Two additional columnar crab apples for jelly making will be added later this year. An un-intended but most welcome self-seeded addition to this layer is a swan plant providing food & habitat to a large number of monarch caterpillars & butterflies on the section which are just delightful to watch.
Having low growing canopy layers further challenged the planting of the shrubby and herbaceous layers but with a bit of thoughtful placement this layer has exceeded my expectations and become one of the busiest portals of wildlife interactions. In this layer, comfrey and sorrel nestle under the fruit trees drawing minerals up from the deep & are used as chop n drop mulch throughout. Red, White & Black currents, and a cape gooseberry bush were included for food production with silverbeet and spinach dotted throughout. The herbaceous / insectary plantings include Borage, Lavenders, Biden’s, Salvia, Poppies, Hollyhocks, Zinnias, Calendula and Alyssum. These draw honeybees, native bees, bumble bees, hoverflies and a host of insects from afar.
Protecting the soil layer from baking sun is the ground vining layer includes nasturtiums (a favourite in salads) and a lone pumpkin vine weaving its way thru every nook & cranny it can find with 8 pumpkins ripening at last count just from this one vine. The shade these create is welcomed by my cats who sneak under the pumpkin leaves for a cool place to snooze and is more appreciated by the Wetas and my new addition…a pair of garden frogs!
The one thing I haven’t yet added is the root layer- I’m still pondering this. I’m mindful in such a small compact space the harvesting of root vegetables could also result in damaging the fine roots of fruiting trees & shrubs & given they’ve only been planted less than a year, I would prefer to avoid that. So I’ve settled for a fast growing shallow root crop of radishes for now. Any other suggestions would be gratefully received. The entire plant selection for this space went through my usual criteria of needing to be non-toxic to the cats and chooks who ultimately spend many more hours in the garden than me.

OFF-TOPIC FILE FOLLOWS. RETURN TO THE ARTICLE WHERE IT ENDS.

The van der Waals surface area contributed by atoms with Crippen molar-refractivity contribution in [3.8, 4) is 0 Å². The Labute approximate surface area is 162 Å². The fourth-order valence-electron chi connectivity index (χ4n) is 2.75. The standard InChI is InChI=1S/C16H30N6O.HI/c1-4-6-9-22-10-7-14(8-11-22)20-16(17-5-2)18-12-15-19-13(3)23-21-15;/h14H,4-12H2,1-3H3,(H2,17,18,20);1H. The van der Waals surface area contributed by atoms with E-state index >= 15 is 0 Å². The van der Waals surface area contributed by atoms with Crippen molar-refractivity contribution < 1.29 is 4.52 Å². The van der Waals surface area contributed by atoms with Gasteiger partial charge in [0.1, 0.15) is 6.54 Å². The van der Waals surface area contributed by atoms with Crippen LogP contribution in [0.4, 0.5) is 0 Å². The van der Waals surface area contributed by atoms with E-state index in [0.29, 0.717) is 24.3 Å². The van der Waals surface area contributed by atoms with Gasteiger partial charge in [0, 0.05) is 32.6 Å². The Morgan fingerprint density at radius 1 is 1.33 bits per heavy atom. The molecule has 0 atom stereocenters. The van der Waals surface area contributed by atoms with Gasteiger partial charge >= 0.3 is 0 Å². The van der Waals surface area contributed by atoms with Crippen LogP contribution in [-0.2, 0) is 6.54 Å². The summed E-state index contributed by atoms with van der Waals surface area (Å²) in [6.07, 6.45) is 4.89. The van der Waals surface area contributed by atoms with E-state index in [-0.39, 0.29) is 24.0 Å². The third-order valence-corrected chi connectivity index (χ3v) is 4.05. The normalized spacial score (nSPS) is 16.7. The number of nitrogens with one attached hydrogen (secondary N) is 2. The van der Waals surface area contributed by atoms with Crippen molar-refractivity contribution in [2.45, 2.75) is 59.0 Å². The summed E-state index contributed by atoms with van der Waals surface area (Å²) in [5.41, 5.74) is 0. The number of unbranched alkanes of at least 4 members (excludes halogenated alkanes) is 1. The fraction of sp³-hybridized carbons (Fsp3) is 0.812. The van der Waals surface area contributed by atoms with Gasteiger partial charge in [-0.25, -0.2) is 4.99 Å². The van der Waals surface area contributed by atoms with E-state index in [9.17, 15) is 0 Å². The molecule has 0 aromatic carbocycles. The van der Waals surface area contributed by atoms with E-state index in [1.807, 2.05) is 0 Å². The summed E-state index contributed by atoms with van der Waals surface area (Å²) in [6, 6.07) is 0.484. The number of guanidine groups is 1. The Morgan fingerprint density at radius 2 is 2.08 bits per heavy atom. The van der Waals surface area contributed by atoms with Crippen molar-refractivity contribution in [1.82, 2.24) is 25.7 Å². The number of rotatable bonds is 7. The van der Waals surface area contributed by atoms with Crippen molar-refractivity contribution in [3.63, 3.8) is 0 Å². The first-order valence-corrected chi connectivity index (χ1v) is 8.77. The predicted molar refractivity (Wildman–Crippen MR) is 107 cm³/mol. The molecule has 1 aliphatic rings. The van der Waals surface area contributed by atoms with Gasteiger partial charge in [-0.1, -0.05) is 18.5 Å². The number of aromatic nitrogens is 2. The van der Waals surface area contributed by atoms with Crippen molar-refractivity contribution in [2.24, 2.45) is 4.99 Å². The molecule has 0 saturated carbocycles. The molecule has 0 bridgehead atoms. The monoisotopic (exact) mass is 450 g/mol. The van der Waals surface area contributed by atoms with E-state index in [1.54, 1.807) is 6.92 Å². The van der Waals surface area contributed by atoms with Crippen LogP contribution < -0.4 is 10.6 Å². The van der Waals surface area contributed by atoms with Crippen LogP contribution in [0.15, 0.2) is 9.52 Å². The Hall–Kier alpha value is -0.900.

The water feature in the middle started life as just a pretty feature with water lilies, but it wasn’t long before a pair of outdoor goldfish were added, then came the tadpoles some of whom have already morphed into frogs now living in the undergrowth. It wasn’t long before the water feature became an inclusive part of the ecosystem functioning in many ways that mimic a pond or stream in a true forest garden attracting and sustaining wildlife. Lilly pads provide safe landing for all manner of insects landing to drink & old bricks are placed within as safe footing should large critters such as hedgehogs fall in & need to crawl their way out. Watching the tadpoles go through their change is a magical element in the garden and I’m beginning to see for the first time dragonflies integrate themselves to the wildlife that keeps this small patch so abuzz with life.
While I still dream of winning Lotto & having a bigger patch play in one day, for now my small urban front yard turned food forest is keeping me busy enough. This is just one of the beds I offer as an example to other small urban gardeners of what can be achieved by taking forest gardening concepts & turning them a bit on their head. In only this 4qm space, 11 fruiting trees/shrubs plus vegetables & herbs happily grow & contribute sustaining the wildlife, chooks, cats and me. We don’t need to just dream with envy while looking at beautiful examples of large forest gardens and we don’t need to wait for ‘one day when we win lotto’ to create our own. If I can do this in only 4sqm of planting space, on my own, then you can too.